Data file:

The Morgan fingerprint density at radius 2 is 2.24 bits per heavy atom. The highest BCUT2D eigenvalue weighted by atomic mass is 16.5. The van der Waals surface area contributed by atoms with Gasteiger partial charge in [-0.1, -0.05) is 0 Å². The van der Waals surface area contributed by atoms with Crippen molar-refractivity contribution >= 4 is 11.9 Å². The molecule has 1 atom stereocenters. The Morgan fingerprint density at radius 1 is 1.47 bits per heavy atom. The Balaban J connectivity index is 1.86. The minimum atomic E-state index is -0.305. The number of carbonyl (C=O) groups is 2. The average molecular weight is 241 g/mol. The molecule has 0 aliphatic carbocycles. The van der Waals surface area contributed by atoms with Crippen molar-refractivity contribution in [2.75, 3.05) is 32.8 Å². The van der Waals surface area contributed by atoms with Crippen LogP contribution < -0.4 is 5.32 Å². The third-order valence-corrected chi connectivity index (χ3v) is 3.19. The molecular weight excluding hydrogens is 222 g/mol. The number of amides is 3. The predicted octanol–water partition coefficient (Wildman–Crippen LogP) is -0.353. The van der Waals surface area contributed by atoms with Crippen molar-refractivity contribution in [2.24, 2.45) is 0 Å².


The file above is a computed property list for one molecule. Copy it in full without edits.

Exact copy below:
The Morgan fingerprint density at radius 2 is 2.24 bits per heavy atom. The highest BCUT2D eigenvalue weighted by atomic mass is 16.5. The van der Waals surface area contributed by atoms with Gasteiger partial charge in [-0.1, -0.05) is 0 Å². The van der Waals surface area contributed by atoms with Crippen molar-refractivity contribution >= 4 is 11.9 Å². The molecule has 1 atom stereocenters. The Morgan fingerprint density at radius 1 is 1.47 bits per heavy atom. The Balaban J connectivity index is 1.86. The minimum atomic E-state index is -0.305. The number of carbonyl (C=O) groups is 2. The average molecular weight is 241 g/mol. The molecule has 0 aliphatic carbocycles. The van der Waals surface area contributed by atoms with Crippen molar-refractivity contribution in [2.75, 3.05) is 32.8 Å². The van der Waals surface area contributed by atoms with Crippen LogP contribution < -0.4 is 5.32 Å². The third-order valence-corrected chi connectivity index (χ3v) is 3.19. The molecular weight excluding hydrogens is 222 g/mol. The number of amides is 3. The predicted octanol–water partition coefficient (Wildman–Crippen LogP) is -0.353. The van der Waals surface area contributed by atoms with Crippen molar-refractivity contribution in [2.24, 2.45) is 0 Å².